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  1. #1
    turbineblade Guest

    Default Hook set: Rod, strip, both?

    Quick question: I've read conflicting advice quite a lot regarding how to set the hook on a fish.

    Should I use a long, or quick strip with the rod still pointing at the fly? Should I use a strip and a slight rod flick? A bass-fishing, monster rod sweep?

    I'm still figuring out things and this is one I'm still not 100% sure about.


  2. #2
    Join Date
    Sep 2006
    Manning, S. C. (formerly MD)

    Default Re: Hook set: Rod, strip, both?

    It's been my experience that it's one of those things that you have to develop as you go for different species, and sometimes different situations. For me, I probably use a strip strike more than anything, then raise the rod to get the pressure on the fish. Took me a long time to get out of the habit of striking with the rod. I still do it with other tackle, and have even gotten away from the cross their eyes Bassmaster type hook sets with other tackle. Still, it's a hard habit to break & sometimes I still get carried away.

    Most of the fishing I do is for bass, or Striped Bass & they tend to hit hard, so strip strikes work well, as many times they'll hook themselves. When I fish for panfish, I still just lift the rod, even though my intention is to use a strip strike. They often hook themselves too.

    My biggest challenge is with topwater flies, since seeing the strike and reacting is natural, and striking with the rod is natural. Still, I know to be patient, not over react & strip strike when I feel the pull. Just doesn't always work as I intend!
    Remember, no one likes to be behind the big truck, but that's better than being under it!

  3. #3

    Default Re: Hook set: Rod, strip, both?

    Small fish like trout and panfish, I lift the rod and give a short strip just to make sure all slack is out of the line. At least that is what I THINK I do, it all happens so fast!

    For larger species, I strip set. Striped bass can be tough to get the hook in to so a sudden jolt on the line usually gets the job done.

  4. #4
    Join Date
    Jan 2012
    Pocono Lake , Pennsylvania

    Default Re: Hook set: Rod, strip, both?

    Shouldn't be but actually a tough question to give a simple answer. Think it depends on the species and your expectation of the size. Generally a hard strip seems to work on most fish but then there are exceptions. With Hard mouthed boney head tarpon and a standard saltwater hook one hard strip probably ain't gonna cut it unless you back it up with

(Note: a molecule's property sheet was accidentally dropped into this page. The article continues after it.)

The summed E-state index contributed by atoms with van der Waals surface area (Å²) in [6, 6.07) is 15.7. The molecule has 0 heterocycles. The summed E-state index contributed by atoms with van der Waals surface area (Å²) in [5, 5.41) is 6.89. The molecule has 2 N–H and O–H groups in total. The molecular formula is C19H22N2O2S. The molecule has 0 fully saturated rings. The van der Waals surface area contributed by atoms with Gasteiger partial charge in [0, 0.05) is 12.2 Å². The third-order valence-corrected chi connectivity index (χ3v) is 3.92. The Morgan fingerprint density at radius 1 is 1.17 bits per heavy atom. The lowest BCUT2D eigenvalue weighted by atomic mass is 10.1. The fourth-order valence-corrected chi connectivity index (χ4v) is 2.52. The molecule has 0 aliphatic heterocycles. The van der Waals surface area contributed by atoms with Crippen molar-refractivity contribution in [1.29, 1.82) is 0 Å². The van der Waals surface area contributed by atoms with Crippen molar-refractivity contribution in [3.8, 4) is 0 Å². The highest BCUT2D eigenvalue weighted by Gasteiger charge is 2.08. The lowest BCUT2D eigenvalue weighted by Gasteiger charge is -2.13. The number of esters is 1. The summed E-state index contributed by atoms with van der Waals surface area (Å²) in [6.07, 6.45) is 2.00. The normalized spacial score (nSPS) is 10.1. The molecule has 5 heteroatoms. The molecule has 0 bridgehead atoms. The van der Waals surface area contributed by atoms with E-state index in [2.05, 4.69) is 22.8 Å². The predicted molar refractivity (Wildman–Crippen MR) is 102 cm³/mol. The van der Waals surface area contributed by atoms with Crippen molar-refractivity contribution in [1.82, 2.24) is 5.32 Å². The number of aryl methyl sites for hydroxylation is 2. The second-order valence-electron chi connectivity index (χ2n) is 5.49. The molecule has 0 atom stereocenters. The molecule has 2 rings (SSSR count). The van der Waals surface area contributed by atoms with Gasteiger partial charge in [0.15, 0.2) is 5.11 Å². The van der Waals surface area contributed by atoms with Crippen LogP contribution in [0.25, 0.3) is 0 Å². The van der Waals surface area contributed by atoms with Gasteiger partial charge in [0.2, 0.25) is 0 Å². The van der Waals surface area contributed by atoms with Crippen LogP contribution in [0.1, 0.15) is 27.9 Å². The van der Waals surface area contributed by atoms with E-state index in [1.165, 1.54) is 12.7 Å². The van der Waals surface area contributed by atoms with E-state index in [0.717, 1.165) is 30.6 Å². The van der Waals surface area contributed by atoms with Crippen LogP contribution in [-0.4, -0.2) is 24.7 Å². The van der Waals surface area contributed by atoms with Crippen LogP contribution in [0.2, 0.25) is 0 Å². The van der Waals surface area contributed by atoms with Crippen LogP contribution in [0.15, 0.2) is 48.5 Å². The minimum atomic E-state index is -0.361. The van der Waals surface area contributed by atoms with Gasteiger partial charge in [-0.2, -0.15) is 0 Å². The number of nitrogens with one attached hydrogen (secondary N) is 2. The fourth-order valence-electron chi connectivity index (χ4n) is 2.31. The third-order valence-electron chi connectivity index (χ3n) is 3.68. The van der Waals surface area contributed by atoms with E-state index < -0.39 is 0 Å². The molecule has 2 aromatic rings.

2 or three more strips or hard lifts. Then again the same tarpon on a circle hook letting him run against pressure does the job by letting the hook set in the corner of his mouth( in theorymost of the time). Then there's bottom fish with relatively small mouths that a strip will pull the fly away where as a lift at the right moment will hookup.
    Many times when stripping with bigger fish in mind I try to think that every strip could be a hookup. That works until you get distracted just for a second then it's what dud I just screw up.
    And how bout small panfish . You get in a rhythm where all you have to do is clamp your fingers on the stripped line and your in. Yeah until the big largemouth comes out of nowhere and by doing that either you break him off or he instantly leaps against the no hibe stop and he breaks the tippet or throws it. So even though it's panfish I guess the strip and being alert makes a difference. Salmon and other quick starters like pristine strip and some side pressure tend to work for me. Bangers like Stripers , Largemouths and Smallies a good strip. And like said over time you get a feelfor what your after and what works.
    Just don't ask about how to do it with Longnose Gar. Jury still out on that one for me.
    "I was born to fish" Lee Wulff
    "There's more B.S. in fly fishing then there is in a Kansas feedlot." Lefty Kreh
    " It ain't over till it's over." Yogi Berra
    "Your not old,you've simply acquired a patina." Swirlchaser

  5. #5
    Join Date
    Feb 2011
    Rock River, Wyoming

    Default Re: Hook set: Rod, strip, both?

    Longnose require a fairly slick fly and a hard slip strike (using the rod and the line hand), plus a doubled hook, salmon style, fly.

    Other than that the advice above is spot on--use a variety of strikes depending on species, rod flex, manner of fishing, etc etc.  8088
    Great Fishing
    Der Alt Jaeger
    Chuck S

    "I've traveled many roads and some weren't paved."
    Will Rodgers

  6. #6
    Join Date
    Oct 2011
    middle Tennessee

    Default Re: Hook set: Rod, strip, both?

    I think a strip strike is THE way to go but after 60 years of using the rod habit I find it hard to change. Real light tippets and small hooks should probably dictated a rod strike.

  7. #7
    Join Date
    Jul 2008
    quiet corner, ct

    Default Re: Hook set: Rod, strip, both?

    Just to confuse things even more
    ... big fish, fast water, light tippet, you should use a slip strike... yeah slip not strip
    You lift the rod tip while releasing the line, picking the fish with the hook while protecting the tippet with slack line
    The simpler the outfit, the more skill it takes to manage it, and the more pleasure one gets in his achievements. --- Horace Kephart

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